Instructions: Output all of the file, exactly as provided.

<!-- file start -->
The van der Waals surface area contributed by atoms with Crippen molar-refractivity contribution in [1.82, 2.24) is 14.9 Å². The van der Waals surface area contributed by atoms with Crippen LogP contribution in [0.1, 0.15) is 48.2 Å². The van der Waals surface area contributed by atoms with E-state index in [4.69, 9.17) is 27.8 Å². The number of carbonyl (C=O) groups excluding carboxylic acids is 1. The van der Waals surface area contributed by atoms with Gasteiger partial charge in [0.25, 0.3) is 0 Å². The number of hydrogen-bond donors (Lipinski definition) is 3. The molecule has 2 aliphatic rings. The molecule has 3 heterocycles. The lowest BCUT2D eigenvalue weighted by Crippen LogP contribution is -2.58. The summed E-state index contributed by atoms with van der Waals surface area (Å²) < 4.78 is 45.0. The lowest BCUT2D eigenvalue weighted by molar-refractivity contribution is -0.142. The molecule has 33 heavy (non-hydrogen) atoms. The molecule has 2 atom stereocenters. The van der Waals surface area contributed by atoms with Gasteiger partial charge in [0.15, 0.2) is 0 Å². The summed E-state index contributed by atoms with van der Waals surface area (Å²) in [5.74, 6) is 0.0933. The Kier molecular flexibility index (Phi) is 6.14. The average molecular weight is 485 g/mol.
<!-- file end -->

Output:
The van der Waals surface area contributed by atoms with Crippen molar-refractivity contribution in [1.82, 2.24) is 14.9 Å². The van der Waals surface area contributed by atoms with Crippen LogP contribution in [0.1, 0.15) is 48.2 Å². The van der Waals surface area contributed by atoms with E-state index in [4.69, 9.17) is 27.8 Å². The number of carbonyl (C=O) groups excluding carboxylic acids is 1. The van der Waals surface area contributed by atoms with Gasteiger partial charge in [0.25, 0.3) is 0 Å². The number of hydrogen-bond donors (Lipinski definition) is 3. The molecule has 2 aliphatic rings. The molecule has 3 heterocycles. The lowest BCUT2D eigenvalue weighted by Crippen LogP contribution is -2.58. The summed E-state index contributed by atoms with van der Waals surface area (Å²) < 4.78 is 45.0. The lowest BCUT2D eigenvalue weighted by molar-refractivity contribution is -0.142. The molecule has 33 heavy (non-hydrogen) atoms. The molecule has 2 atom stereocenters. The van der Waals surface area contributed by atoms with Gasteiger partial charge in [0.15, 0.2) is 0 Å². The summed E-state index contributed by atoms with van der Waals surface area (Å²) in [5.74, 6) is 0.0933. The Kier molecular flexibility index (Phi) is 6.14. The average molecular weight is 485 g/mol.